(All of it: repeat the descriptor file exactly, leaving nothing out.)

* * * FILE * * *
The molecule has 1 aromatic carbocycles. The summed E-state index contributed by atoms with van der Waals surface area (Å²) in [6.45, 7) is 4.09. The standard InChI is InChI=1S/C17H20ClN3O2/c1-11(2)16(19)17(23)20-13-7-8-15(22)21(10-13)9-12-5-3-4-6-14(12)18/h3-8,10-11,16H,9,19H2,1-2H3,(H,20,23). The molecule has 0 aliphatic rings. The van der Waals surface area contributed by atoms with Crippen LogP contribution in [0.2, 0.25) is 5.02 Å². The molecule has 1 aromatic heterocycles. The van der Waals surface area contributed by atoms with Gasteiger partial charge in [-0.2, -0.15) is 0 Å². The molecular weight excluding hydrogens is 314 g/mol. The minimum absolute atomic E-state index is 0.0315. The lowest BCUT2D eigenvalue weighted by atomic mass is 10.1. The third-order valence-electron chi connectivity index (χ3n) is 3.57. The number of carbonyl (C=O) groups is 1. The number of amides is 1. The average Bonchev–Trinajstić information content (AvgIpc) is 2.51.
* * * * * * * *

The molecule has 1 aromatic carbocycles. The summed E-state index contributed by atoms with van der Waals surface area (Å²) in [6.45, 7) is 4.09. The standard InChI is InChI=1S/C17H20ClN3O2/c1-11(2)16(19)17(23)20-13-7-8-15(22)21(10-13)9-12-5-3-4-6-14(12)18/h3-8,10-11,16H,9,19H2,1-2H3,(H,20,23). The molecule has 0 aliphatic rings. The van der Waals surface area contributed by atoms with Crippen LogP contribution in [0.2, 0.25) is 5.02 Å². The molecule has 1 aromatic heterocycles. The van der Waals surface area contributed by atoms with Gasteiger partial charge in [-0.2, -0.15) is 0 Å². The molecular weight excluding hydrogens is 314 g/mol. The minimum absolute atomic E-state index is 0.0315. The lowest BCUT2D eigenvalue weighted by atomic mass is 10.1. The third-order valence-electron chi connectivity index (χ3n) is 3.57. The number of carbonyl (C=O) groups is 1. The number of amides is 1. The average Bonchev–Trinajstić information content (AvgIpc) is 2.51.